Fast Recovery Epitaxial Diodes
During the last 10 years, power supply topology has undergone a basic change. Power supplies of all kinds are now constructed so that heavy and bulky 50/60 Hz mains transformers are no longer necessary. These transformers represented the major part of volume and weight of a traditional power supply. Today they have been replaced with smaller and lighter transfomers, whose core materials now consist of sintered ferrites instead of iron laminations and which can operate up to 250 kHz. For the same power rating, high frequency operation significantly reduces the weight and volume of the transformer. This development has been significantly influenced by new, fast switching power transistors, such as MOSFETS or IGBTs, working at high blocking voltages (VCES > 600 V).
However, nearly all topologies equipped with these transistors also need ultrafast diodes to conduct the reactive load current and to rectify the AC output when DC voltage is required. The switching behavior of these diodes must be tailored to match the switching charcteristics of the transistors.
This is not only true for switch mode power supplies but also for inverter circuits. For these inverters, manufacturers have chosen PWM frequencies of about 8 kHz to create a smooth sinoidial waveform of the output current or have used a PWM frequency above 20 kHz in order to operate above the audible level.
1) MOSFET = Metal Oxide Semiconductor Field Effect Transistor
2) IGBT = Insulated Gate Bipolar Transistor
Apart from the characteristics of the transitor switches, the on-state and dynamic characteristics of the free wheeling diodes have a significant impact on the power loss, the efficiency and the degree of safety in operation o the whole equipment. They also play a decisive role when it comes to increasing the efficiency of a SMPS and to reduce the losses of an inverter, which clearly mandates that ultrafast diodes be used. The ultrafast diodes described here embrace all characteristics of modern epitaxial diodes, such as soft recovery, low reverse recovery current IRM with short reverse recovery times.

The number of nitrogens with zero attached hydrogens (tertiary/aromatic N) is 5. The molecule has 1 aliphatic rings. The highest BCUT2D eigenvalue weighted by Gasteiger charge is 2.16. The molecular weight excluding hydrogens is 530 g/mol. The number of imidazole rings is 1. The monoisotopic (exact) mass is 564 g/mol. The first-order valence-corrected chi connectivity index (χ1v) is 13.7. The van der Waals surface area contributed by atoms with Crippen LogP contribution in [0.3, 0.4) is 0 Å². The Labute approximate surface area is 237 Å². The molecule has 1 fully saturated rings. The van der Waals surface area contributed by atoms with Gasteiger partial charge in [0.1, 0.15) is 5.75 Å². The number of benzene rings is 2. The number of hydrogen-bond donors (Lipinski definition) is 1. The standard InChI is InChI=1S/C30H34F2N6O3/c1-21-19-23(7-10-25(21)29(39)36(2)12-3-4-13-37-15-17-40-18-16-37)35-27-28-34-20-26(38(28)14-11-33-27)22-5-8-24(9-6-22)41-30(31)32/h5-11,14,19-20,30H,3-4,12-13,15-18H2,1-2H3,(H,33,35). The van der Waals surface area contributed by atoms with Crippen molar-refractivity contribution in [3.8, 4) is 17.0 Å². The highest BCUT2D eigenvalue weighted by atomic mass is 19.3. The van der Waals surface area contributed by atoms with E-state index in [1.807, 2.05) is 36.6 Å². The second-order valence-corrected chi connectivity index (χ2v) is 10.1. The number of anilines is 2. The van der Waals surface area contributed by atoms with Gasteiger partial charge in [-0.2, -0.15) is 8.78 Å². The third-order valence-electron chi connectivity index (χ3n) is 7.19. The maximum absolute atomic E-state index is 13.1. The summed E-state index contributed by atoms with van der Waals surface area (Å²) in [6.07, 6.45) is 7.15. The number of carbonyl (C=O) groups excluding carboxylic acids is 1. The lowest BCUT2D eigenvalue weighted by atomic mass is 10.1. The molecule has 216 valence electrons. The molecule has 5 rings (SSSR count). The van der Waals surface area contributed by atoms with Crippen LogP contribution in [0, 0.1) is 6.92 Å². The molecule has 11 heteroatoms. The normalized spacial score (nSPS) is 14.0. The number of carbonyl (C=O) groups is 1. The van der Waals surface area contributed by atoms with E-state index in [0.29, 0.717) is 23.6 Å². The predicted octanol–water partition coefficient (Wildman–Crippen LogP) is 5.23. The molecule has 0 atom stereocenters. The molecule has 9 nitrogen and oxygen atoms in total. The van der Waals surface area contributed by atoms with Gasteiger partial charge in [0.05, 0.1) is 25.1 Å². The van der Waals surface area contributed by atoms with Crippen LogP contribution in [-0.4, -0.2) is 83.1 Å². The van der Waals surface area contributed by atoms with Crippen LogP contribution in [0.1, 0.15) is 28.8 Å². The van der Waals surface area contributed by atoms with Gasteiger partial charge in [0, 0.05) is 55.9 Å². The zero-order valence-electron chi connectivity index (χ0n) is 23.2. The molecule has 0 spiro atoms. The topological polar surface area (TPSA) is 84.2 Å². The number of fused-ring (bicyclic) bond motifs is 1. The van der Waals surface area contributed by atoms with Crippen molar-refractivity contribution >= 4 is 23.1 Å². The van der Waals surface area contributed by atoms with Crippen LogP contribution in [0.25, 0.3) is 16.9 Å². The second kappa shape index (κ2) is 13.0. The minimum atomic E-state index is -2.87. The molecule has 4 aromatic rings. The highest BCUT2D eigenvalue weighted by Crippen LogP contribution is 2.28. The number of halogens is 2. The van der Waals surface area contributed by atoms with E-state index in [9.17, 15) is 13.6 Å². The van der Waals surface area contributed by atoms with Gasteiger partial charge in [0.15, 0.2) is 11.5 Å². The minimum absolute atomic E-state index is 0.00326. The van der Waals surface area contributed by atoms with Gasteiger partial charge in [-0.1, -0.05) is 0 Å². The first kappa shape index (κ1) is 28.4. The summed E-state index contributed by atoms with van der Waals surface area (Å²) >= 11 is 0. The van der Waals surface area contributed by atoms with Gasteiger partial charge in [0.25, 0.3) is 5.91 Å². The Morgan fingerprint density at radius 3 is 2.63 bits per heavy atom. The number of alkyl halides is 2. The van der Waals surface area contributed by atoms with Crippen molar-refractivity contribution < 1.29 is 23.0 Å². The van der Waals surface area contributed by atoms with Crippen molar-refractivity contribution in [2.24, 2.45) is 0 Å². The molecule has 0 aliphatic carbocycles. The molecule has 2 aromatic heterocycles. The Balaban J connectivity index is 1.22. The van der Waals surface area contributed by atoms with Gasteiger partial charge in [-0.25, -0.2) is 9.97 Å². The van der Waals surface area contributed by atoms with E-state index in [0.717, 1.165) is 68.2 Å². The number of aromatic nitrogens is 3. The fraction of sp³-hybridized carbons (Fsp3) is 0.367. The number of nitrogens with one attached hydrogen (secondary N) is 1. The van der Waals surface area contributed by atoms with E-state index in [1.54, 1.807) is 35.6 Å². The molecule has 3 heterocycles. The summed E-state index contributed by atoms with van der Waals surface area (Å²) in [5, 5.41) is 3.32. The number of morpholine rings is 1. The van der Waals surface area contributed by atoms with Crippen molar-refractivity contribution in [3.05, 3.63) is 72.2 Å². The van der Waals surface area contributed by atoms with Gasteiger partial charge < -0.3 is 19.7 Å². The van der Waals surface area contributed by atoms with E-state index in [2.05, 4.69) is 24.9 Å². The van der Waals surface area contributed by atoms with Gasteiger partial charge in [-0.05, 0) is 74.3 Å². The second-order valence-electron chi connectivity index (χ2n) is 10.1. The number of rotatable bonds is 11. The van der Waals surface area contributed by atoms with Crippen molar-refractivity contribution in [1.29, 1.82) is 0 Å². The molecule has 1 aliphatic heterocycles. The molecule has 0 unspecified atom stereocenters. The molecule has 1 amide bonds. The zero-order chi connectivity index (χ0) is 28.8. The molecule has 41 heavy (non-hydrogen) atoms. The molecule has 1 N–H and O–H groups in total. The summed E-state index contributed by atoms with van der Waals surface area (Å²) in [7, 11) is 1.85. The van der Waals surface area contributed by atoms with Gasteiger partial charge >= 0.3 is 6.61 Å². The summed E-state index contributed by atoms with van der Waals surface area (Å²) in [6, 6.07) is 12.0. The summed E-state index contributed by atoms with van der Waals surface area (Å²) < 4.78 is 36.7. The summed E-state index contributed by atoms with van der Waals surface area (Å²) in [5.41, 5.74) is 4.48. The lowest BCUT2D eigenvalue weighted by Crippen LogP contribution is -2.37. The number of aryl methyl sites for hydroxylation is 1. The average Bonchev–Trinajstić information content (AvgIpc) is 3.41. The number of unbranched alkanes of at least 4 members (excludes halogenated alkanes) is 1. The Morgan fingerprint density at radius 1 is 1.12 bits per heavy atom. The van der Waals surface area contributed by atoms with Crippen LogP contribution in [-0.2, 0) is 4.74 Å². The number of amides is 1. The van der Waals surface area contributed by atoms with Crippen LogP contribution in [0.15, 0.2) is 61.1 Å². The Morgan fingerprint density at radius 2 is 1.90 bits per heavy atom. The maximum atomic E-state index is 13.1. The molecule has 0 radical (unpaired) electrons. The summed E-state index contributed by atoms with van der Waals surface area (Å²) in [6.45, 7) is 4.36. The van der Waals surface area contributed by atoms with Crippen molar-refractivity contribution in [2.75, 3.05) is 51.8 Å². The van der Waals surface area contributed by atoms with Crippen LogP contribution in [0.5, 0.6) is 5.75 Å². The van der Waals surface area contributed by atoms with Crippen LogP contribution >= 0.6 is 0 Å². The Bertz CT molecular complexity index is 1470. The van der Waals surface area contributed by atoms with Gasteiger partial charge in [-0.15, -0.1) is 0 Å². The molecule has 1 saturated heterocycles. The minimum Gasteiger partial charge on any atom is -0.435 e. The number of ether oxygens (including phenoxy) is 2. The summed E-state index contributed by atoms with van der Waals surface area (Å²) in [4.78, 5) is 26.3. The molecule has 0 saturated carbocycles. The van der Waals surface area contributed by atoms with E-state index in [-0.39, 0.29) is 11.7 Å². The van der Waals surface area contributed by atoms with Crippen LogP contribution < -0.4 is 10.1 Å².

The abbreviation FRED (Fast Recovery Epitaxial Diodes) stands for a series of ultrafast diodes, which have gained wide acceptance during the last few years. There exist several methods to control the switching characteristics of diodes and each leads to a different interdependency of forward voltage drop VF, blocking voltage VRRM and trr values. It is these interdependencies (or compromises) that differeniate the ultrafast diodesavailable on the market today. Fig.1 shows a qualitative relationship of forward voltage VF and reverse recovery time trr. The most important parameters for the turn-on and turn-off behavior of a diode (Fig. 2) VFR, VF, tfr and IRM, trr will be influenced by different manufacturing processes.
But as shown in Fig. 1, each technology must come up with a its own compromise between forward voltage and recovery time to obtain a device that will operate satisatisfac-torily.
Figure 2 shows a typical switching cycle for the diode. During forward conduction, the resistivity of the n- epitaxial layer (see Fig. 4) is decreased by excess minority charges (in this case holes) being stored there. When this forward current is commutated to another switch, the diode cannot regain its reverse blocking capability until this excess stored charge is removed, which can only be done by recombination of the stored holes with the background electrons or by reverse current flow through the diode. Since the ideal diode has zero reverse recovery current, the recombination of stored charge must be accelerated, which is done by the introduction of recombination centers into the n- epitaxial layer.